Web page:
Department of Media and Information
I came to MSU as a freshman in 1974. My academic degrees include a Ph.D. in Mass Media (1986) and a BA in Communication (1982), both from Michigan State University. I was founding director of the Communication Technology Laboratory (1980 to 2005) which has transformed into the thriving GEL Lab (Games for Entertainment and Learning) lead by Brian Winn. For the last 17 years I have lived in San Francisco and continued in my role as full time professor for MSU, using a wide range of technologies to “telerelate,” teach, and collaborate with my colleagues and students in Michigan and around the world. I design and study technology-enhanced experiences. I have designed and directed development of more than 50 interactive experiences including meditations, learning and cognitive games and other technology-enhanced learning experiences, interactive learning systems, and patient empowerment software. I have published more than 100 books, chapters, articles, and proceedings about individual and social impacts of interactive technology, gender and gaming, and playstyles and player types. Right now I am most interested in Innovative applications of technology for delivering and studying meditation experiences. One focus is on outcome-based meditation (including specific productivity, well-being, and health outcomes). I am also exploring the idea of meditation as meaningful play, including ways of combining meditation and gaming as well as transmedia meditation.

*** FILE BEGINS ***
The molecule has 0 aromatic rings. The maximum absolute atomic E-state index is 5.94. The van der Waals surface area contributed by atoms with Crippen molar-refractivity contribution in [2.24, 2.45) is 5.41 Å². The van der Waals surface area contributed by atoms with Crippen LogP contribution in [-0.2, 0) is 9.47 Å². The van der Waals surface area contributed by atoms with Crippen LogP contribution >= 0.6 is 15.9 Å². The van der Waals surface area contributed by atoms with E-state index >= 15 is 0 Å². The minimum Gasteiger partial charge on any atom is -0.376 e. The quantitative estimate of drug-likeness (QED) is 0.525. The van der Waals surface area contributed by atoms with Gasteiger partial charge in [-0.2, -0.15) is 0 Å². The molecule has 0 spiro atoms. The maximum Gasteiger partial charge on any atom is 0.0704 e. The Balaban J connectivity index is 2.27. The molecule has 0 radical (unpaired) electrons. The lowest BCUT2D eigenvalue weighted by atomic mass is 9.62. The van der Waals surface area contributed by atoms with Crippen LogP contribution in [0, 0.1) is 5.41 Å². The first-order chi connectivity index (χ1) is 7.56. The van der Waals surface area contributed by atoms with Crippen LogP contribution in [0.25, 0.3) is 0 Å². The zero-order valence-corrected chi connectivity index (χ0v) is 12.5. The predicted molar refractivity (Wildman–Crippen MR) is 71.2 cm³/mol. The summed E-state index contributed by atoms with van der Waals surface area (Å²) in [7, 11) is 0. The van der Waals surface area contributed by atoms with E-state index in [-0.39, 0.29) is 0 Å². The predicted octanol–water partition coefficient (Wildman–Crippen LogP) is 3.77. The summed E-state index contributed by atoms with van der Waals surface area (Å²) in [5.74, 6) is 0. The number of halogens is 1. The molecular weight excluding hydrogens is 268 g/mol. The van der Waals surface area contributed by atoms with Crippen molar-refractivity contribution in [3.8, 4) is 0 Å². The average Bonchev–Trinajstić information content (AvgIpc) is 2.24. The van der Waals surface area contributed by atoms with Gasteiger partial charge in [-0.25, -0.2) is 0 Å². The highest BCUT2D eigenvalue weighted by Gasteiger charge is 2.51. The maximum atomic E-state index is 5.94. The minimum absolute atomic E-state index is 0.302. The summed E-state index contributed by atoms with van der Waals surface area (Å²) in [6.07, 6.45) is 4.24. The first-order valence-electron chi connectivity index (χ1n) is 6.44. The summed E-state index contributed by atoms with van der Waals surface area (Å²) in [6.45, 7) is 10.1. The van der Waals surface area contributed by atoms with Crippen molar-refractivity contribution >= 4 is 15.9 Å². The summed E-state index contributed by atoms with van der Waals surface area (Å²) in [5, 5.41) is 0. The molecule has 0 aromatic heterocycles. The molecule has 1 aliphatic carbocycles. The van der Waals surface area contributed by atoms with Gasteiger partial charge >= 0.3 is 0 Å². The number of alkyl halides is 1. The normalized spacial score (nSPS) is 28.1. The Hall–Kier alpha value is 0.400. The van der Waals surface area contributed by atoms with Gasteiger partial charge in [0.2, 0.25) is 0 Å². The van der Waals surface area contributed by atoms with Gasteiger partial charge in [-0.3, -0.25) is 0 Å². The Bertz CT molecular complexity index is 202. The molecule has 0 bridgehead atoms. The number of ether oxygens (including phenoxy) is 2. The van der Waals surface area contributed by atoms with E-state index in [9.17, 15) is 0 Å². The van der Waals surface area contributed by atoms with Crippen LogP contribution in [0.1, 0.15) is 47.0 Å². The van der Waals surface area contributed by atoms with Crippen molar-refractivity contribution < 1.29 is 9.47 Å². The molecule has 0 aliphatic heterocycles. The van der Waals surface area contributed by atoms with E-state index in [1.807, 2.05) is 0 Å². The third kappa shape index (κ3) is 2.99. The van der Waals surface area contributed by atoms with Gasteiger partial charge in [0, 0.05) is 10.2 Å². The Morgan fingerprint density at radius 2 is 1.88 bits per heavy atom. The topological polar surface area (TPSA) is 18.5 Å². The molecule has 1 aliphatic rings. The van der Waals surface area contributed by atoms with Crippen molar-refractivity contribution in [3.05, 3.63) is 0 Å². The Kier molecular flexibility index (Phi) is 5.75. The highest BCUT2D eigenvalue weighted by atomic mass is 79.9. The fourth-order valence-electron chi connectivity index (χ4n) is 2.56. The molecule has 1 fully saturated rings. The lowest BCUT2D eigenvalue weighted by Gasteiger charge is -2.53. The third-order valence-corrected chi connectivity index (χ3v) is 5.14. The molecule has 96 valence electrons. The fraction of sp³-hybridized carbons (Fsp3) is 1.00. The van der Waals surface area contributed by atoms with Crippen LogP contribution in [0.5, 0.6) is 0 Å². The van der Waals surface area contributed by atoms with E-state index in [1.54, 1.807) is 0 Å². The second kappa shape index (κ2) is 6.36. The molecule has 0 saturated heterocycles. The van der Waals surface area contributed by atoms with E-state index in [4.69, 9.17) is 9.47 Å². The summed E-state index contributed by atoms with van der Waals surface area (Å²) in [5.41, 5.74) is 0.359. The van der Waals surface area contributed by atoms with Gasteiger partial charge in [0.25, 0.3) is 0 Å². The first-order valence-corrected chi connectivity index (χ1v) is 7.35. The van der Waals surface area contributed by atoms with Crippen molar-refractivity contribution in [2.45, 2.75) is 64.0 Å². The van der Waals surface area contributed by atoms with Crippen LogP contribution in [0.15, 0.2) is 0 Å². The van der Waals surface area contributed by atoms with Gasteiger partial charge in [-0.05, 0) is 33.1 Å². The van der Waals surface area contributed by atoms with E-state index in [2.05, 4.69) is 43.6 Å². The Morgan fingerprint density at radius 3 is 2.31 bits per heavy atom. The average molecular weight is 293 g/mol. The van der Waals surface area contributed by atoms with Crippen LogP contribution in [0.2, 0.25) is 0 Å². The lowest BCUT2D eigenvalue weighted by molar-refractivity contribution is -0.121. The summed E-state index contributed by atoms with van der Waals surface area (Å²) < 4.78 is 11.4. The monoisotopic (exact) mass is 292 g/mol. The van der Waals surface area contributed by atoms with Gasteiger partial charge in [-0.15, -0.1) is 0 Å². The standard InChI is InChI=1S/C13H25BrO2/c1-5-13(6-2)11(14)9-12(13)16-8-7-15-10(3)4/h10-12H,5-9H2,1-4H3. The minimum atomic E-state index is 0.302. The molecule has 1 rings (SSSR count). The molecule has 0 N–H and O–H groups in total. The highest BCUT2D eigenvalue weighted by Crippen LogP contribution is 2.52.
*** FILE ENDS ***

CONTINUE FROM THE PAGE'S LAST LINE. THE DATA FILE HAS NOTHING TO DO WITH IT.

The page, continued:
I am a Professor in the department of Media and Information at Michigan State University where I teach foundations of serious games and human-centered experience design courses and work with amazing students. I am also Director of MSU’s fully online graduate certificate in serious games.
My interactive projects have won at least 50 awards over the years. Two are most notable.
Most Innovative Game Meaningful Play conference October 2012
DNA Roulette was awarded most innovative game at the international Meaningful Play conference. genetics.thetech.org/online-exhibits/dna-roulette
Software Innovation of the Year Award Discover Magazine January 1995
The Personal Communicator CD-ROM brought American Sign Language (ASL) communication capabilities to the desktop and notebook computer, one of the first applications to use a large database of QuickTime movies (signs) strung together in real time along with speech synthesis to “sign and speak” any English text. The Web Site provided an online ASL browser offering video of thousands of ASL signs. Funded by the National Department of Education
Graduate Fellow, National Science Foundation
National Merit Scholar